So there is a parallel between atheist "ethics" and the "ethics" of euthanasia. Let's see if atheism can be about human autonomy generally. Atheism denies God. Therefore, the supreme authority over any individual's life and actions is the individual himself. An atheist society, if it is just, will acknowledge the sovereignty of the individual. It will have one law: It is wrong to impose your morality on others.

Unfortunately, all laws, even that one, are an imposition of a particular morality on everyone and in fact laws are intended to restrict the actions of those who want to act in a contrary fashion. Therefore, even a law that asserts "Let everyone else alone" interferes with everyone and infringes upon their freedom and imposes a particular morality on some who may not share it. It lets no one alone and therefore enforcing such a law violates that law. Therefore, it seems impossible that the individual can be the ultimate moral authority in the universe since there can be no logical and true formulation of that principle that excludes accountability to other humans. To one extent, the individual alone is responsible for his actions, but to another extent, the rest of us have a say as to the rightness or wrongness of his acts--we are the ones the individual is responsible to. Even moral relativists would agree that they are the ones the rest of us are responsible to, that individuals are accountable for their actions to others.

If the individual is not the ultimate moral judge of his actions, then someone else is. If not God, then some human entity. But the notion that other humans should be the moral judges of an individual's actions is contrary to notion that the individual has inviolable autonomy. But inviolable individual autonomy follows logically from atheism. Therefore, atheism must be false. Or, if not, then it is ok to have laws that diminish individual autonomy. It becomes a matter of what those laws say. Whatever the law happens to say is by definition just. And then it becomes a matter of who is in power, rather than some abstract concept of justice.

OK, let's see if we can fix the problem for an atheist society. If all laws are an imposition of a particular morality on others, and it is wrong to impose any morality on others, then the atheist society must either abandon all laws as inherently unjust, or be up front about how some people just don't have the same sovereignty as others. Those in power, who have the power of coercion, will determine who has sovereign autonomy and who has limited or no autonomy. It becomes a choice between anarchy and totalitarianism.

At least anarchy respects the sovereignty of the individual. Nonetheless, some laws would be acceptable, such as traffic laws. Our free use of roadways in general depend on everyone agreeing to limit their freedom in a particular way. A reasonable person will see that if we have a keep-right law, everyone can use the road. Without that law, no one can use the road safely. But that would not be because it is wrong to ram your car into someone else's if you wanted to. It would be merely a social convention restricting some aspects of action so as to maximize freedom of travel. Yet there would be those who say that even such laws are an unjust infringement of their freedom, and they would be right. If no one is coming the other way, one would be free to drive on the wrong side of the road. All laws would be conditional on whether or not the individual breaking the law has a good enough reason to do so. Legal defense would be less about innocence or guilt, and all about plausible rationales to placate those who really have no rightful say in one's affairs.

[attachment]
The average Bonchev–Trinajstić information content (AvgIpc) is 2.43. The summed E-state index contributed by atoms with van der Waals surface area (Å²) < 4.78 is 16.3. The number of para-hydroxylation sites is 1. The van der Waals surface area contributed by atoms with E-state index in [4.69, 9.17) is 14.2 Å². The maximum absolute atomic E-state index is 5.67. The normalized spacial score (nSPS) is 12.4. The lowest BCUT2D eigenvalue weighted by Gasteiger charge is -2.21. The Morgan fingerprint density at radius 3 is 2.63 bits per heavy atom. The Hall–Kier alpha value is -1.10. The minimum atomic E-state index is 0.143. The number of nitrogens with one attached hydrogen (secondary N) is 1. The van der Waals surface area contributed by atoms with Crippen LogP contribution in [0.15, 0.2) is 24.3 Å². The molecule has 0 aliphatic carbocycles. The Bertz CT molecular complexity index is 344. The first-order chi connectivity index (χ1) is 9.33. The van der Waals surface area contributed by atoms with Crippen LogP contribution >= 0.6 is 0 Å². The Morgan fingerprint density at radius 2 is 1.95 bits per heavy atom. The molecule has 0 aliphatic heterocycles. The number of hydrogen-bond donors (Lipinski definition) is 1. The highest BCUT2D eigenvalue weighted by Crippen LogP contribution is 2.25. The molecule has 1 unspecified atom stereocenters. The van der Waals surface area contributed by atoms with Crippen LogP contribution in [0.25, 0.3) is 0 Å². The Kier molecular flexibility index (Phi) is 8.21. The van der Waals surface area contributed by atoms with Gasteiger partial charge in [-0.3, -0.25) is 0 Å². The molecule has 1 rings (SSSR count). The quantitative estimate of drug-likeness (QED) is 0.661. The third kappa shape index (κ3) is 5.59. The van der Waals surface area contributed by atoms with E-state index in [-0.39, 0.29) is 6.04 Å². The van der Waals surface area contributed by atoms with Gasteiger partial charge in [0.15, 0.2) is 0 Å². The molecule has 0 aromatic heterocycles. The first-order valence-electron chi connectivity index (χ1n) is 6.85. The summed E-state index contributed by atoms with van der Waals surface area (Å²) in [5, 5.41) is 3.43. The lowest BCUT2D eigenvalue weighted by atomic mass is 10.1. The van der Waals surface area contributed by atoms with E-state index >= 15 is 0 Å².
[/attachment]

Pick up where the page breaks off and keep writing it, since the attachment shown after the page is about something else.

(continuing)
Laws against, say, murder might also be reasonable insofar as unless I am safe in society then I am not free to act as I please. But then, what about times I find it necessary to kill? Would killing be immoral, or just illegal? If not immoral, then the law would have to accommodate exceptions. Euthanasia and assisted suicide are the very kinds of exceptions envisioned: If there is a good reason to kill someone, then it should not be illegal. It becomes a matter of defining "murder" not as the intentional killing of an innocent person, but of the intentional killing an innocent person without sufficient reason. Then it becomes a matter of coming up with a plausible rationale, and anyone can kill anyone else. The law against murder will become largely meaningless, since plausible rationales and sufficient reasons are impossible to limit.